It's an interesting mix of sound included on the disc. On one hand, there is a fairly basic set of talking heads, which really requires next to nothing in terms of bells and whistles, and the mix delivers it gloriously. On the other hand, this is a documentary about a recording artist, so there is some concern in how his skill will be represented. Thankfully, the Blu-ray understands this very well, and has delivered the songs of Rodriguez to a new audience in a remarkable way.
- Commentary with Director Malik Bendjelloul and Musician Rodriguez – Malik Budjelloul and Rodriguez expound on the effort that went into making this film, as well as providing greater insight into the story it strives to cover. Commentaries may seem somewhat superfluous on a documentary, but there are enough nuggets here to make this worthwhile.
- An Evening with Malik Bendjelloul and Rodriguez (HD, 11 min. ) – Bendjelloul and Rodriguez participate in a Q&A session at the Tribecca Film Festival. Before the questions get underway, Rodriguez plays a stripped down version of his already stripped down song, 'Inner City Blues,' much to the delight of the audience.
- Making Sugar Man (HD, 30 min.) – This should really be called a documentary about making a documentary. This comprehensive "making of" shares much of the same polish as the actual 'Searching For Sugar Man' documentary, but this time it focuses primarily on Bendjelloul's four-year endeavor to get his film made. There is a lot of additional information here that acts more like an extension to the film itself, and really helps to highlight just how much time and effort went in to making this delightful and uplifting film.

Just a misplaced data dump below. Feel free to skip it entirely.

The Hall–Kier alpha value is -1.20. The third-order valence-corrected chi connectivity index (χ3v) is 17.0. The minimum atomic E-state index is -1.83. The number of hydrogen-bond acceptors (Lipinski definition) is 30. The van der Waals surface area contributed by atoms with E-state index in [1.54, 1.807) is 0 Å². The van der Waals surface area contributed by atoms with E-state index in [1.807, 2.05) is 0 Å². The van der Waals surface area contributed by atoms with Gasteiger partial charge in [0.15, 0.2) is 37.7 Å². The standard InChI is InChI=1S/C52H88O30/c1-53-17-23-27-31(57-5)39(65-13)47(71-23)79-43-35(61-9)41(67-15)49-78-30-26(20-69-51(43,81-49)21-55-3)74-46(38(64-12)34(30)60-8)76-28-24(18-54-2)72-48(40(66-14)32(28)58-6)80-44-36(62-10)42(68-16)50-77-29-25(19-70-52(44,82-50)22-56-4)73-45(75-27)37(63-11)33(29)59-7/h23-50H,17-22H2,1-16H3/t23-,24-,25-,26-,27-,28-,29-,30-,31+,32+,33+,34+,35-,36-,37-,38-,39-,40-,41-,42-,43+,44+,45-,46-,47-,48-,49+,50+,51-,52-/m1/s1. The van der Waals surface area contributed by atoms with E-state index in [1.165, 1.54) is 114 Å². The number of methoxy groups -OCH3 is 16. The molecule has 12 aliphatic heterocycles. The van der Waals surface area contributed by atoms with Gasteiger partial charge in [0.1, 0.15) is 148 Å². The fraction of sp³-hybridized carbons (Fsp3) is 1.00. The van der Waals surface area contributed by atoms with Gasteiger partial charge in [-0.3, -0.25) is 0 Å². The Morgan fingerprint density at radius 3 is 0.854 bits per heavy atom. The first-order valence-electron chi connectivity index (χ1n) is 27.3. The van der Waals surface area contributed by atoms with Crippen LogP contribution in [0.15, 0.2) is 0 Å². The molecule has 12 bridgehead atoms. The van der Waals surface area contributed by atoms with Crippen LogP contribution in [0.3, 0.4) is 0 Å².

'Searching For Sugar Man' does not contain any exclusive HD content.
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Documentaries about musicians are a dime a dozen these days; it seems like a new film involving The Rolling Stones or The Beatles has become an almost annual occurrence, lest we forget their significant and lasting impact on the world of popular music and rock 'n roll. More egregious yet is the notion of Morgan Spurlock following around One Direction and calling that a documentary. 'Searching For Sugar Man' is, thankfully, a completely different kind of story, however. It is a documentary driven by a very clever narrative: A compelling mystery with a truly soulful character at its center who had carried on for decades without knowing he'd actually become a superstar. That is the kind of storyline fantastic films are made of; this one just happens to be true. This is a fantastic disc that presents the film with very good picture and fantastic sound. Highly recommended.